Taking their places on my 'must read' shelf are three books about times past.
I wrote here about Hue and Cry, the first in Shirley McKay's Hew Cullan mysteries set in 16th. century Scotland, and though I've failed to keep pace with the series that's certainly not through lack of interest. The fifth book - Queen & Country - has just come out, and it's billed as "thrilling to established fans of the series, and an excellent introduction to new readers. Ideal for those who like C.J. Sansom and Hilary Mantel, the Hew Cullan mysteries are a fantastic addition to the historical crime fiction canon." I enjoyed the first book enormously and I'm looking forward to picking up Hew's story where I left off.
Gregory Dowling is a British academic and novelist living in Venice and his new book, Ascension, is set in the city in 1749. It is the first in a series, and has the imprimatur of every woman's favourite Venetian Francesco da Mosto who says of it, "A special thriller set in the Venetian past - its colours and intrigues so vividly described." The book begins with a young tour guide, Alvise Marangon, offering to help an English Grand Tourist, but this leads to his becoming embroiled in blackmail and conspiracy. Forcibly recruited into the city's powerful secret service to investigate a baffling murder, Alvise turns out to be a gifted spy, and as Venice prepares for the Feast of the Ascension, the most important celebration of the year, it seems only he holds the key to unlocking the mystery and preventing bloody mayhem on the streets.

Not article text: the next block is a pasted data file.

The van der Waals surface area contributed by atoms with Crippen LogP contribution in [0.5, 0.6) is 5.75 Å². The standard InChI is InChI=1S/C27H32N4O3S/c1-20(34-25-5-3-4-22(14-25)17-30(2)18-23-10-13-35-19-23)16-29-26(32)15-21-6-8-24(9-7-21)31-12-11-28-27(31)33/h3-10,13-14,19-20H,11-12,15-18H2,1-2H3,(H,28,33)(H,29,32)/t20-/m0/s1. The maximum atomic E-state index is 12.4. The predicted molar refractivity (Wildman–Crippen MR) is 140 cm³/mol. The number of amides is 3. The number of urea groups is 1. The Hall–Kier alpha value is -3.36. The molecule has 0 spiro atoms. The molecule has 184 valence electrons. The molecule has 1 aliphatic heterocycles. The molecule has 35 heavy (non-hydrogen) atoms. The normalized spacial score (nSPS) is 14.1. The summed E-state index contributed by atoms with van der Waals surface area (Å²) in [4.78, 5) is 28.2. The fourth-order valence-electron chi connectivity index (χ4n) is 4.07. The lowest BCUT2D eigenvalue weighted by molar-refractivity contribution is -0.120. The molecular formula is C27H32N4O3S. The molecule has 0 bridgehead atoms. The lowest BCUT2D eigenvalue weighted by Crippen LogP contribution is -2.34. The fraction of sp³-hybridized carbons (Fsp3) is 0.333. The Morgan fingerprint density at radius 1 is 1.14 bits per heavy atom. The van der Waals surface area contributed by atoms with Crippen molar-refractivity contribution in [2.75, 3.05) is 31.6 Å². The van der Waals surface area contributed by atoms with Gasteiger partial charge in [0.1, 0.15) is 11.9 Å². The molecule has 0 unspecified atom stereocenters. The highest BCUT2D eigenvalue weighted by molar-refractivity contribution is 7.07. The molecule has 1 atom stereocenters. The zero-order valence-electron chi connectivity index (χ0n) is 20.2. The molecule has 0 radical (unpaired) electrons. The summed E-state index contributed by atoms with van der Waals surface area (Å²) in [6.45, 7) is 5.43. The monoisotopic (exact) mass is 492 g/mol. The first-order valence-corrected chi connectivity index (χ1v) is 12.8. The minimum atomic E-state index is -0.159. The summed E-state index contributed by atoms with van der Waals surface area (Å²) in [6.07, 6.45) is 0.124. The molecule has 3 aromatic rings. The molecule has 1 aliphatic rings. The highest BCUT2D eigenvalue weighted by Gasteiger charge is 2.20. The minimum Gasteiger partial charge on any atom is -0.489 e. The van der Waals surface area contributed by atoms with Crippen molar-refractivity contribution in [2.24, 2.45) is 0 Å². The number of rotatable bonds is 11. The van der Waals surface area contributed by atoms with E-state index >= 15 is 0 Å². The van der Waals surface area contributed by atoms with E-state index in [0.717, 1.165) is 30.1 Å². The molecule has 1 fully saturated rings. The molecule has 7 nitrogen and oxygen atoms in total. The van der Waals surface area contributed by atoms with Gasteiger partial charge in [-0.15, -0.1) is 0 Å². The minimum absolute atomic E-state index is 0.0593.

Now to some non-fiction and The Witches: Salem, 1692 by Stacy Schiff, which will be out here next month. "It began in 1692, over a raw Massachusetts winter, when a minister's daughter started to scream and convulse. The panic spread quickly: neighbours accused neighbours, husbands accused wives, parents and children one another. It ended less than a year later, but not before nineteen men and women had been hanged and an elderly man crushed to death. As psychologically thrilling as it is historically seminal, as maginificently written as it is deeply researched, The Witches provides a startling, fresh account of one of the most mysterious episodes in history: the Salem witch trials of 1692."